Most Canadian doctors support requiring physicians to refer patients who with to hasten their death to a colleague, independent third party, or medical administrator, even while most doctors would personally refuse to assist a terminally ill patient's death, according to a survey by the Canadian Medical Association of its members.
Of the over 1400 respondents, 63% would refuse outright to assist in a patient's death and 29% said doctors should not have to do anything if a patient requests assistance in their death. In a unanimous decision, the Supreme Court of Canada struck down Canada's prohibition on assisted suicide in February, agreeing that it violated an individual's right to security of person. Governments were giving one year to develop a new regime to allow terminally ill patients the choice to end their suffering.
The results of the survey were announced during the CMA Annual Conference currently happening in Halifax. There delegates are debating the role of the CMA in developing new regulations around assisted dying. The CMA has refused to date to take a stance for or against assisted dying.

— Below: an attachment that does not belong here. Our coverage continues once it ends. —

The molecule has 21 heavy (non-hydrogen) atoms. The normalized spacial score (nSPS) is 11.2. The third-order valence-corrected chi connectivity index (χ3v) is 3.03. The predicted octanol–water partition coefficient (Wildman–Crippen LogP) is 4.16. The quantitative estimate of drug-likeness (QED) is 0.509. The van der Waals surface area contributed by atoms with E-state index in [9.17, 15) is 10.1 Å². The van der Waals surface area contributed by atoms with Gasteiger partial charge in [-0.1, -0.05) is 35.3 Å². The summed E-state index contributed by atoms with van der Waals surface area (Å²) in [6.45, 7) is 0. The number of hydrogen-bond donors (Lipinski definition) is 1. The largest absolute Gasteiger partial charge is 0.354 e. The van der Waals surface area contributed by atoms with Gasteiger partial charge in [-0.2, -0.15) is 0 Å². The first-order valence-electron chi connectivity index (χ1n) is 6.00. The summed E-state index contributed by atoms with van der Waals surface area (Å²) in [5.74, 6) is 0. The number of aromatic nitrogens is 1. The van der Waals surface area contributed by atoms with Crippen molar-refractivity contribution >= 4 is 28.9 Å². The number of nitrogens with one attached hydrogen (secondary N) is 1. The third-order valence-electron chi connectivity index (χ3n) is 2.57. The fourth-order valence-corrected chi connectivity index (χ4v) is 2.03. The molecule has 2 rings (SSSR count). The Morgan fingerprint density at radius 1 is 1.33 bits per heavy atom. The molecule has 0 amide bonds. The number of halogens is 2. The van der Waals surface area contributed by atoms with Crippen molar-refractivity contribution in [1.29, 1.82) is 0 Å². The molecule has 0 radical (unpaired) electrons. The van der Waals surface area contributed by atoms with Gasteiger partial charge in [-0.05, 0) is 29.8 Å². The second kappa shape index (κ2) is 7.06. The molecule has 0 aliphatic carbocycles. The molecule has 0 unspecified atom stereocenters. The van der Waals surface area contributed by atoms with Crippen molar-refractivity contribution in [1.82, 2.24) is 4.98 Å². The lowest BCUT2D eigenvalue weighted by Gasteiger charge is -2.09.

The CMA press release reports that medical students and residents are strongly against permitting such conscientious objection clauses:
“Our role is not to tell patients what to do,” said one medical student. “It is to tell them the facts.”
A medical resident based in northern Manitoba added: “We need to keep in mind that the patient comes first.”
Dr Margaret Burnett, president of the Society of Obstetricians and Gynecologists of Canada, told the National Post:
“We all hold different beliefs, and we think of ethics of being the moral high ground, a Christian system. What if a physician has the belief that it’s all right to beat your wife, sometimes justifiable to even kill her? It’s not up to the physician to decide what’s legal in Canada.”
The BC Humanists will continue to argue that conscientious objection clauses in medicine must be extremely narrow and not prevent an individual from accessing legal medical procedures and prescriptions. As Luis Granados writes on TheHumanist.com:
Rights to conscientious objection need to be rare, unrelated to the supernatural, and applied in a manner that places first priority on the mission society has chosen to be important, whether it’s winning a necessary war or putting individual women in charge of their own pregnancy decisions.